In designing our compensation and benefit programs, we review and consider the accounting implications of our decisions, including the accounting treatment of amounts awarded or paid to our executives.

 

 21 

 

 

In general, Section 162(m) of the Code generally denies a publicly held corporation a deduction for federal income purposes for compensation in excess of $1 million per year paid to certain “covered employees.” As in prior years, the Compensation Committee will continue to take into account the tax and accounting implications (including with respect to the expected lack of deductibility under the revised Section 162(m)) when making compensation decisions, but reserves its right to make compensation decisions based on other factors as well if the Compensation Committee determines it is in its best interests to do so. The Compensation Committee may, from time to time, design programs that are intended to further our success, including by enabling us to continue to attract, retain, reward and motivate highly-qualified executives that may not be deductible as a result of the limitations on deductibility under Section 162(m).

 

COMPENSATION COMMITTEE REPORT

 

The Compensation Committee has reviewed and discussed the Compensation Discussion and Analysis with management and has recommended to the Board the inclusion of the Compensation Discussion and Analysis in the Form 10-K and in the definitive proxy statement for our 2022 Annual Meeting of Stockholders.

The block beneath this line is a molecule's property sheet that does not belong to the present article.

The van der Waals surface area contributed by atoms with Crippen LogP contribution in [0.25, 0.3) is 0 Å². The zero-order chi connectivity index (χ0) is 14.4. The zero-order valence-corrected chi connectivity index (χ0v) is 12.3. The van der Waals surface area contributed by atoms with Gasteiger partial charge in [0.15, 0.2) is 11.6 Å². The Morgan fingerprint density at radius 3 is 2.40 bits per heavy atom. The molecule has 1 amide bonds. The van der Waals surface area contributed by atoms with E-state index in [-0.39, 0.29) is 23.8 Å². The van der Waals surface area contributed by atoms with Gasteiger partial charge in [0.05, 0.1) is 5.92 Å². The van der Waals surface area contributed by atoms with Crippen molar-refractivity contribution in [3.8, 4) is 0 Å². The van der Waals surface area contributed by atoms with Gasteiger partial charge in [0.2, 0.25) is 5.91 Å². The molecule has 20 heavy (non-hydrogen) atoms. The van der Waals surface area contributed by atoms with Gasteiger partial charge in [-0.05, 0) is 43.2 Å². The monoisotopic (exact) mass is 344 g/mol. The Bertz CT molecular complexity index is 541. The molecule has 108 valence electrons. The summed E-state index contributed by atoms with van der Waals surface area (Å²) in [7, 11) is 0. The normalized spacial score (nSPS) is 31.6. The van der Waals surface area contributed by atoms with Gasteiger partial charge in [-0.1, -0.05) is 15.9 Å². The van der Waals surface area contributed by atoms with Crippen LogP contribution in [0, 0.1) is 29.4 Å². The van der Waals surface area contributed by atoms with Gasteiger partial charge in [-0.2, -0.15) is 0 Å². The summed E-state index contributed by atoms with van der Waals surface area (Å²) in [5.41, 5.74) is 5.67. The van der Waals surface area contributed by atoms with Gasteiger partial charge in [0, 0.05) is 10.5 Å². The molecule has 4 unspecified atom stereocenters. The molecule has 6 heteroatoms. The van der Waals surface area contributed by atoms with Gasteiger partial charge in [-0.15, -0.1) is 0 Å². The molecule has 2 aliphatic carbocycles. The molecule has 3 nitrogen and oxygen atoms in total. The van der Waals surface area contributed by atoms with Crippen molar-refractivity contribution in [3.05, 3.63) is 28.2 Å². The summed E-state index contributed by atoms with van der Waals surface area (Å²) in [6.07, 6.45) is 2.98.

Compensation Committee of the Board of Directors of Cowen Inc.
Brett H. Barth, Chair
Lawrence E. Leibowitz
Margaret L. Poster
Douglas A. Rediker

 

 22 

 

 

 

 

Summary Compensation Table

 

The following table sets forth compensation information for our named executive officers in 2021.

 

Name & Principal Position  Year  Salary
($)
   Bonus
($)(1)
   Stock
Awards
($)(2)
   All Other
Compensation
($)
    Total
($)
 
Jeffrey M. Solomon  2021   1,000,000    16,000,000    8,383,130    3,176,410(3)    28,559,540 
Chief Executive Officer  2020   1,000,000    13,000,000    3,157,115    1,833,388     18,990,503 
   2019   950,000    1,300,000    3,588,250    1,640,563     7,478,814 
Stephen A. Lasota  2021   700,000    4,613,000    595,292    384,635(3)    6,292,927 
Chief Financial Officer   2020   700,000    4,847,295    899,110    373,870     6,820,275 
   2019   700,000    1,212,500    854,236    353,358     3,120,094 
John Holmes   2021   700,000    5,056,000    595,292    405,860(3)    6,757,152 
Chief Operating Officer  2020   700,000    5,347,295    927,220    386,842(3)    7,361,357 
   2019   700,000    927,220    926,630    361,137     3,235,267 
Owen S. Littman  2021   700,000    4,613,000    595,292    389,075(3)    6,299,141 
General Counsel and Secretary   2020   700,000    4,847,295    899,110    366,686     6,818,910 
   2019   700,000    1,212,500    890,424    351,955     3,154,879 

 

(1)The amounts in this column reflect cash bonuses paid to the named executive officers in 2022 from the bonus pool established in respect of performance during the 2021 year.